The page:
Researchers from the Turku Centre for Biotechnology (BTK) in Finland have discovered that a cellular fuel sensor, known to control energy processes in the cells, is involved in the regulation of the contact of cells with their surrounding environment. This unexpected link could help scientists better understand life-threatening diseases, such as cancer and tissue fibrosis.
The researchers found that a cellular fuel sensor called AMPK controls integrin function and the production of extracellular matrix.
– This is a significant finding, since the rather cheap and widely used drug called metformin activates the AMPK sensor in particular and inhibits diabetes, cancer, fibrosis and cardiovascular diseases, and promotes longevity. Our discovery opens up new therapeutic opportunities for the treatment of these diseases, says Academy Professor Johanna Ivaska, senior author of the study.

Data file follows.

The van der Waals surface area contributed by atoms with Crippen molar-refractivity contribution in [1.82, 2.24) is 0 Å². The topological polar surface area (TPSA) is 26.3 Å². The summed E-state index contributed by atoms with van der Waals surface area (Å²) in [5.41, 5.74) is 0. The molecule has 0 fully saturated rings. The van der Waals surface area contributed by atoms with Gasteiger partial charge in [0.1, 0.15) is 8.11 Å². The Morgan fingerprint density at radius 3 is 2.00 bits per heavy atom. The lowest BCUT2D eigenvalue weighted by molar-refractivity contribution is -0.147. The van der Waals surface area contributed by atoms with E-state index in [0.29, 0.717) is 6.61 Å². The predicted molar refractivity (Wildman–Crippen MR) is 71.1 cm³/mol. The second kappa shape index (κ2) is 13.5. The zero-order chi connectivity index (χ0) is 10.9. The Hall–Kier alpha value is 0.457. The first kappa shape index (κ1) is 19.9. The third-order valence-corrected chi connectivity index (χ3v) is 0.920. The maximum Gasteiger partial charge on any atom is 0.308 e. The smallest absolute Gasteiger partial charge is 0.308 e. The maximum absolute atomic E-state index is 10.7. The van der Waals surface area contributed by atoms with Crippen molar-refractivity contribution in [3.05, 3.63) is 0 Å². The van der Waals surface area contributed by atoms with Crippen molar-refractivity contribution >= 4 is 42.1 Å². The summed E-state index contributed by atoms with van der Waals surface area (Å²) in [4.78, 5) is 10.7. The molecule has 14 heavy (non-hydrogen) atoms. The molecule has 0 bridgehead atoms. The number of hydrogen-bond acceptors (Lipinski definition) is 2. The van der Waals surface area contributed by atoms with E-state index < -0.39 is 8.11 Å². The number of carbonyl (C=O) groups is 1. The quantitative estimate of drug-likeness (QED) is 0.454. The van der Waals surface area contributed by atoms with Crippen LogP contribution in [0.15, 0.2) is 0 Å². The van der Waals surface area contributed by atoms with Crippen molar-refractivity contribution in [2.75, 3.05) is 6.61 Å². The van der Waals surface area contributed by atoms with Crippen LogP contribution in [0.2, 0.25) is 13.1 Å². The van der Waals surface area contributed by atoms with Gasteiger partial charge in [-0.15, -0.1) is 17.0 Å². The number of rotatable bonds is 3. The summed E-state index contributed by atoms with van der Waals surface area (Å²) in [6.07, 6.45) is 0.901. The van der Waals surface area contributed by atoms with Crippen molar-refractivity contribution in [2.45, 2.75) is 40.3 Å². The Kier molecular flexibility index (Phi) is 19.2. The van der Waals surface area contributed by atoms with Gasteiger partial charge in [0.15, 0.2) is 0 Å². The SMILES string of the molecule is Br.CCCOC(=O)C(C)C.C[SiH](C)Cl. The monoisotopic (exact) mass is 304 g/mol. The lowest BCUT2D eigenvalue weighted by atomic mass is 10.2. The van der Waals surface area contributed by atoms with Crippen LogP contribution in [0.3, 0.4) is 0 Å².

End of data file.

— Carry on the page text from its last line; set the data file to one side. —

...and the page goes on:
The space between the cells of human tissues is filled with a meshwork of different proteins called the extracellular matrix. The cells are connected with the extracellular matrix through protein complexes called adhesions. The main proteins in those adhesions are the integrins which link the cytoskeleton with its environment. The researchers have found that in the absence of the fuel sensor AMPK, fibroblasts activate their integrins increasing their adhesion and matrix production. This increase is attributed to a protein called tensin.
AMPK is known to control energy homeostasis. In our study, we have shown that this fuel sensor can also regulate integrin signaling and matrix formation, suggesting that AMPK serves as a general master switch in our body. Our aim was to identify potential novel targets to treat diseases associated with excessive matrix formation, such as cancer and fibrotic diseases which are major causes of morbidity and mortality worldwide, reports Maria Georgiadou, first author of the work.